Allan Guthrie (right) has already filled in a Q&A for CAP, but the bloke has a new book out and he’s my agent, and he says he’ll send Ray Banks around to eat my child if I don’t give him the three molecules of publicity oxegyn CAP provides. Ah, the glamour of it all ...
Q: The new novel is SLAMMER, squire. Tell us a little bit about it.
A: “The book’s about a very young prison officer, Nick Glass, who’s not terribly well equipped, psychologically, to handle the stresses of the job. It’s about his struggle to survive in an increasingly hostile environment.”
Q: What was it about a prison guard that drew you to him as a character?
A: “I was intrigued by the idea of exploring the psychology of someone who chooses to spend a significant chunk of their short time on this planet behind bars.”
Q: You’re obviously a terrific writer. How come you’re wasting your time on that crime fiction trash?
A: “Well, much as I’d love to write something earnest and meaningful that’s about as entertaining as counting grains of sand, I don’t seem to be quite agile enough to stick my head far enough up my own arse. So I’ll just stay with writing crime fiction trash for now. Hoping to come up with some SF or horror one of these days too.”
Q: Who were your big inspirations and / or heroes?
A: “Different at various points of my life -- Agatha Christie, for instance, when I was but a nipper. Currently I’d say I’m besotted by Andrew Kevin Walker, who wrote the screenplay for ‘Seven’ (among others), and the graphic novelist Garth Ennis.”
Q: If you could assume authorship for one writer’s back catalogue, who would it be?
A: “Tough one. Georges Simenon, I think. Either him or Germaine Greer.”
Q: You’ve won top awards, you’ve had wonderful reviews, and yet it’s only in a parallel universe that they’re calling John Grisham ‘the new Allan Guthrie’. Do you ever despair about the industry?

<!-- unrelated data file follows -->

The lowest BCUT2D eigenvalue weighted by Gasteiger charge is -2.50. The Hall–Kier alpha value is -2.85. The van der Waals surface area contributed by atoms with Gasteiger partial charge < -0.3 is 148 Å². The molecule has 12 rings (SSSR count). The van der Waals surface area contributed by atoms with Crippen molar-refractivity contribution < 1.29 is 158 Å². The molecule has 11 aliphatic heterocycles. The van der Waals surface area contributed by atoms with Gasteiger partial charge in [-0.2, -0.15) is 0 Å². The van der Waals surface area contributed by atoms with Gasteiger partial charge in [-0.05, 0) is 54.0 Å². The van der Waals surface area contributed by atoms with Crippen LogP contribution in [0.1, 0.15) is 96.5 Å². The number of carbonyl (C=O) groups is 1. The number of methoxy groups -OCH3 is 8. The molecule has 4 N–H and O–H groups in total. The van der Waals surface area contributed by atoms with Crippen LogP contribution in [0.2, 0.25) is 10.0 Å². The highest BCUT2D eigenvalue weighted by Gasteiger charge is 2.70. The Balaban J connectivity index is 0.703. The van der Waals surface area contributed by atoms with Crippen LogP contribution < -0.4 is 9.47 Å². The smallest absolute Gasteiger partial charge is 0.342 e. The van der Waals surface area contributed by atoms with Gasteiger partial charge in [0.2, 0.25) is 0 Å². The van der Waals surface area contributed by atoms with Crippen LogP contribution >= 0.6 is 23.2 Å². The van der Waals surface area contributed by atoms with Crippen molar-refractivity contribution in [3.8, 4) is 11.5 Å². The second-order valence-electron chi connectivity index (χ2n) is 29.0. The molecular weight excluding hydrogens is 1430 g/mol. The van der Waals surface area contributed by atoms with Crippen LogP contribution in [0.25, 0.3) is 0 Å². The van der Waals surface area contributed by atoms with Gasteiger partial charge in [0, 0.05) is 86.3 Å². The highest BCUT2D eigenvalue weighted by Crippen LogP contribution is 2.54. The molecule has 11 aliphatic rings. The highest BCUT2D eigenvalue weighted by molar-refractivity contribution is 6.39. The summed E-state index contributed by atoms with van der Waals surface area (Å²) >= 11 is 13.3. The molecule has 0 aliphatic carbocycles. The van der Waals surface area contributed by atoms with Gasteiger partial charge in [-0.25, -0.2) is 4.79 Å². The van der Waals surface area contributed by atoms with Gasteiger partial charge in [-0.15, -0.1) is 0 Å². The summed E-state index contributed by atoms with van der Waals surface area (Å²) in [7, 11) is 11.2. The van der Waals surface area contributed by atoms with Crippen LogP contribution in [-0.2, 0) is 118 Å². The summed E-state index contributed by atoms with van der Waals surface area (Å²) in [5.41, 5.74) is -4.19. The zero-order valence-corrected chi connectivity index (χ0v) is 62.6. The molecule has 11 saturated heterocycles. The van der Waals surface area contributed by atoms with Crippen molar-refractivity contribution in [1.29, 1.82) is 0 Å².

A: “Yes, indeed, but not because of my place in it. That’s one of them there variables that isn’t within a person’s control. What I despair about is the arse-backwards discounting that’s ripping the industry apart. Breaks my heart to see books that would sell in huge numbers without any price reduction invariably ending up being sold for a fraction of the RRP, thereby ensuring that no one (bookstores/publishers/agents/authors) makes any money. Whereas books that need the support that discounting might provide are usually on sale at full price. It’s a perverse situation. And then everybody complains about profit margins being tiny and the industry being in terminal decline. Um, hello?”
Q: Who’s the sexiest living crime writer?
A: “Easy one. Ray Banks. The man’s smile is legend. As are his testicles.”
Q: Any new novelists you’d like to let us know about?
A: “Besides my own clients (I’m a literary agent, which I’m going to guess you’ll mention in the next question), there are three second novels out soon which I think are outstanding: VERY MERCENARY by Rayo Casablanca, GUTTED by Tony Black and WINTERLAND by Alan Glynn.”
Q: Parallel to your writing career, you’re also an agent. Ever thought about bumping off a particularly good new writer and stealing his or her manuscript?
A: “Psychic, so I am. Yes, actually, that’s a good idea. So good that I’ve done it already. Five times, in fact.”
Q: Finally, are those eyelashes real? Or are there really kittens out there with bald faces?
A: “I breed them specially. The whisker-lashes don’t tend to last very long, so I need a constant supply of kitten-soft kitten. I have a production line going now, so I’m quite well stocked. Just say the word if you’d like a trial package sent your way. I also do a fine line in merkins.”
Allan Guthrie’s SLAMMER is published by Polygon
“Burke shows again that he’s not just a comic genius, but also a fine dramatic writer and storyteller.” – Booklist. “Prose both scabrous and poetic.” – Publishers Weekly. “Proust meets Chandler over a pint of Guinness.” – Spectator. “Among the most memorable books of the year, of any genre.” – Sunday Times. “A hardboiled delight.” – Guardian. “Imagine Donald Westlake and Richard Stark collaborating on a screwball noir.” – Kirkus Reviews. “A cross between Raymond Chandler and Flann O’Brien.” – John Banville.